sciencenewsroom@wiley.com
781-388-8408
Wiley

Public Release: 1-Dec-2014
Global Change Biology
Ozone depletion is a major climate driver in the southern hemisphere
When people hear about the dangers of the ozone hole, they often think of sunburns and associated health risks, but new research shows that ozone depletion changes atmospheric and oceanic circulation with potentially devastating effects on weather in the Southern Hemisphere weather.

Contact: Dawn Peters
sciencenewsroom@wiley.com
781-388-8408
Wiley

Public Release: 1-Dec-2014
NASA satellites provide triple coverage on Tropical Storm Sinlaku
Tropical Storm Sinlaku made landfall in east-central Vietnam bringing some moderate to heavy rainfall with it. NASA and the Japan Aerospace Exploration Agency's TRMM and GPM satellites analyzed the rainfall rates occurring in Sinlaku before it made landfall while NASA's Terra satellite spotted the storm as it came ashore in Vietnam.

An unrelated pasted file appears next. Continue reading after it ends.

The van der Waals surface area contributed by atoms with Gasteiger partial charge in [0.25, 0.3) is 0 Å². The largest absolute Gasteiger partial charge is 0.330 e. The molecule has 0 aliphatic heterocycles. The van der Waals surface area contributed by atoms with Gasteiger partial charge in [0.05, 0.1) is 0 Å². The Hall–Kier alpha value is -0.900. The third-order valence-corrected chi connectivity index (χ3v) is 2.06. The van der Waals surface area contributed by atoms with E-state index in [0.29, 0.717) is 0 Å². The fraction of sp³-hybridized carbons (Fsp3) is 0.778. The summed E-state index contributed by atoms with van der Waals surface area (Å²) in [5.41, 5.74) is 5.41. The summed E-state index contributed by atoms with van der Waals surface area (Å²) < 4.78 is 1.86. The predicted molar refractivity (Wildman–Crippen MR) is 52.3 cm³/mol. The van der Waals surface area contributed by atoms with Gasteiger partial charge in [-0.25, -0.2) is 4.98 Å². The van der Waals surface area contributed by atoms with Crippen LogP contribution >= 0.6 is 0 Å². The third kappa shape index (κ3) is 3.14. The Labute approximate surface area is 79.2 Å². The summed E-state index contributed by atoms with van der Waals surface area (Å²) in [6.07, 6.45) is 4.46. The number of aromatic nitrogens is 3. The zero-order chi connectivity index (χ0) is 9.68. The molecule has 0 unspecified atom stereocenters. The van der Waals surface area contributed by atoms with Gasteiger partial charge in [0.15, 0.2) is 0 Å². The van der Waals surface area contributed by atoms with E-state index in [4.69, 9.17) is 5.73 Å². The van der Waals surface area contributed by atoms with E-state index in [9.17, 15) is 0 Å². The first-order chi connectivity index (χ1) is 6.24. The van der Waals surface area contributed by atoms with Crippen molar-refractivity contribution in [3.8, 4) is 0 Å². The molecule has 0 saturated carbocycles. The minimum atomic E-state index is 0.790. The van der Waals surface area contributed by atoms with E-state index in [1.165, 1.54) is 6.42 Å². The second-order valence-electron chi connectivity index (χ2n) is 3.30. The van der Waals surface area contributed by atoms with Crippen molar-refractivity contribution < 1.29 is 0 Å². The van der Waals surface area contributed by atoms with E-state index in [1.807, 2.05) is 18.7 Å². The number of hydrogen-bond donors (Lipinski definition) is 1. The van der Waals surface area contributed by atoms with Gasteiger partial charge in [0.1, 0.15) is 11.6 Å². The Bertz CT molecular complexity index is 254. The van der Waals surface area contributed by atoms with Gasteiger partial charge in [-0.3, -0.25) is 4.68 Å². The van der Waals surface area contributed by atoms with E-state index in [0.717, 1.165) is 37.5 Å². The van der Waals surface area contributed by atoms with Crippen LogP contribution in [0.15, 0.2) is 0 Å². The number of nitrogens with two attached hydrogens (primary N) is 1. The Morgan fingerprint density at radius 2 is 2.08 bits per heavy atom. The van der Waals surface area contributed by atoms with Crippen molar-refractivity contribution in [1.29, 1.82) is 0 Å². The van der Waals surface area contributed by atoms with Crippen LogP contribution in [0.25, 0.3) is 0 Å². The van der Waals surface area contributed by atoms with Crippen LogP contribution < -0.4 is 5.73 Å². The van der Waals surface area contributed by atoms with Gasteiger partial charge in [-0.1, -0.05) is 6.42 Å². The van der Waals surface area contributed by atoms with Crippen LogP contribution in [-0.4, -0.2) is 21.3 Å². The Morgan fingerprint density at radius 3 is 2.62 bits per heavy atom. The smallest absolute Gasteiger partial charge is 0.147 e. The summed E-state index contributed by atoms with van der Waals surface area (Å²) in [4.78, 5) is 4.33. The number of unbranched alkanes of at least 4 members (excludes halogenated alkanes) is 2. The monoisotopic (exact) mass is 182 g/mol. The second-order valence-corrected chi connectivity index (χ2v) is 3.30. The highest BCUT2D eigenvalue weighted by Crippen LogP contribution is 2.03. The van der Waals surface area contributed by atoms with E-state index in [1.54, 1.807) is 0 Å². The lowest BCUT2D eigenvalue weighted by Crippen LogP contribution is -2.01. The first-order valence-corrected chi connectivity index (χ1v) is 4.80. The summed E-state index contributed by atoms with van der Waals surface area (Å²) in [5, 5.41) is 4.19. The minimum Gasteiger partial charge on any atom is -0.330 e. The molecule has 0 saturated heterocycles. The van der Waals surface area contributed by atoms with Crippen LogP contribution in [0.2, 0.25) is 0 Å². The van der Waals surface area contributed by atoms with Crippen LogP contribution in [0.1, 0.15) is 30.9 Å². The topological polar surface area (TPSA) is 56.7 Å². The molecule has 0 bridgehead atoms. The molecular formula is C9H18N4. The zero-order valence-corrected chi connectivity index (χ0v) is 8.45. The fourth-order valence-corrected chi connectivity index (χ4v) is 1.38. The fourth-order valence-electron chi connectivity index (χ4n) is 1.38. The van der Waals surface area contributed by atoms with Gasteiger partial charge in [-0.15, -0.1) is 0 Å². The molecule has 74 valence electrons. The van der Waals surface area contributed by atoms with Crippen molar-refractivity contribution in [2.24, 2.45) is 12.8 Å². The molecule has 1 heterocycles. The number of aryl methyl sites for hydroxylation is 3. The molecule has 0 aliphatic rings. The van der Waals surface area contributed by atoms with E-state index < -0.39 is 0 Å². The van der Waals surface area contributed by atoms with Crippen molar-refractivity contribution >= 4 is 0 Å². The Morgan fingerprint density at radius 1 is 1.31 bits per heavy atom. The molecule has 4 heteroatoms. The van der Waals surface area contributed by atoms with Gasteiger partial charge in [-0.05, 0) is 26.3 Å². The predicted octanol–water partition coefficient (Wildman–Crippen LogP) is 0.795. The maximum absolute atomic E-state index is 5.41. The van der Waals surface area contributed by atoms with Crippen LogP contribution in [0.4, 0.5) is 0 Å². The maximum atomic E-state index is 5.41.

NASA

Contact: Rob Gutro
robert.j.gutro@nasa.gov
NASA/Goddard Space Flight Center

Public Release: 1-Dec-2014
NASA's Terra Satellite catches fast-developing Tropical Storm Hagupit
Tropical Storm Hagupit was just a low pressure area on Nov. 30, but warm waters and good atmospheric conditions allowed the storm to develop rapidly. By Dec. 1 the low pressure area strengthened into a tropical storm when NASA's Terra satellite passed overhead.
NASA

Contact: Rob Gutro
robert.j.gutro@nasa.gov
NASA/Goddard Space Flight Center

Public Release: 1-Dec-2014
Biogeosciences
Baltic Sea: Climate change counteracts decline in eutrophication